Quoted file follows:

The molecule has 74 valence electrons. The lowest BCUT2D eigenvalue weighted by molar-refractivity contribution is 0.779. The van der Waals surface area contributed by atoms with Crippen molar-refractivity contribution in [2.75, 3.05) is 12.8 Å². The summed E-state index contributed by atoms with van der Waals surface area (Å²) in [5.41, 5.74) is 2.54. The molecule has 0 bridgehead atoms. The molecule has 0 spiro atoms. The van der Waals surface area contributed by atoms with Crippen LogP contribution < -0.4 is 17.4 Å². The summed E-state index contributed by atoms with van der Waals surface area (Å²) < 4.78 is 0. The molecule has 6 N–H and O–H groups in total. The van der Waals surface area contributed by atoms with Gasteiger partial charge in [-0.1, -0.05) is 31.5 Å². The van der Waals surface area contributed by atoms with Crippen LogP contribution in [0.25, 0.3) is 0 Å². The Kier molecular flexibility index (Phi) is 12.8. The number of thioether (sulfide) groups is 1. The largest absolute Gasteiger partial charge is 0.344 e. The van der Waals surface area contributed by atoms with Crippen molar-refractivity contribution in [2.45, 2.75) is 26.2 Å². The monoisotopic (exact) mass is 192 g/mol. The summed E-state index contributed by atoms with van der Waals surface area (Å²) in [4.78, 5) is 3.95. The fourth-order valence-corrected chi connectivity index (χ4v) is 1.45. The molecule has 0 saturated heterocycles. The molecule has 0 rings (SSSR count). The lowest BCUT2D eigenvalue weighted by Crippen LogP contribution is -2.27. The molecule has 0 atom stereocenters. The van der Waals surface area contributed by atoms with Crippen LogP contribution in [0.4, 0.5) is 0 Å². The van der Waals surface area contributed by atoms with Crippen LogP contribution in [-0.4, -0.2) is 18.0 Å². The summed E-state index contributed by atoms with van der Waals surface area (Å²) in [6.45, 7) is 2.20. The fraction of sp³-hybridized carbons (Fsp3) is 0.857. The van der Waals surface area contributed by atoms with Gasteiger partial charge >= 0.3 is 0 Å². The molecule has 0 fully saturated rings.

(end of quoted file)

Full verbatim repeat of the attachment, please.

The molecule has 74 valence electrons. The lowest BCUT2D eigenvalue weighted by molar-refractivity contribution is 0.779. The van der Waals surface area contributed by atoms with Crippen molar-refractivity contribution in [2.75, 3.05) is 12.8 Å². The summed E-state index contributed by atoms with van der Waals surface area (Å²) in [5.41, 5.74) is 2.54. The molecule has 0 bridgehead atoms. The molecule has 0 spiro atoms. The van der Waals surface area contributed by atoms with Crippen LogP contribution < -0.4 is 17.4 Å². The summed E-state index contributed by atoms with van der Waals surface area (Å²) < 4.78 is 0. The molecule has 6 N–H and O–H groups in total. The van der Waals surface area contributed by atoms with Gasteiger partial charge in [-0.1, -0.05) is 31.5 Å². The van der Waals surface area contributed by atoms with Crippen LogP contribution in [0.25, 0.3) is 0 Å². The Kier molecular flexibility index (Phi) is 12.8. The number of thioether (sulfide) groups is 1. The largest absolute Gasteiger partial charge is 0.344 e. The van der Waals surface area contributed by atoms with Crippen molar-refractivity contribution in [2.45, 2.75) is 26.2 Å². The monoisotopic (exact) mass is 192 g/mol. The summed E-state index contributed by atoms with van der Waals surface area (Å²) in [4.78, 5) is 3.95. The fourth-order valence-corrected chi connectivity index (χ4v) is 1.45. The molecule has 0 saturated heterocycles. The molecule has 0 rings (SSSR count). The lowest BCUT2D eigenvalue weighted by Crippen LogP contribution is -2.27. The molecule has 0 atom stereocenters. The van der Waals surface area contributed by atoms with Crippen LogP contribution in [0.4, 0.5) is 0 Å². The van der Waals surface area contributed by atoms with Crippen LogP contribution in [-0.4, -0.2) is 18.0 Å². The summed E-state index contributed by atoms with van der Waals surface area (Å²) in [6.45, 7) is 2.20. The fraction of sp³-hybridized carbons (Fsp3) is 0.857. The van der Waals surface area contributed by atoms with Gasteiger partial charge >= 0.3 is 0 Å². The molecule has 0 fully saturated rings.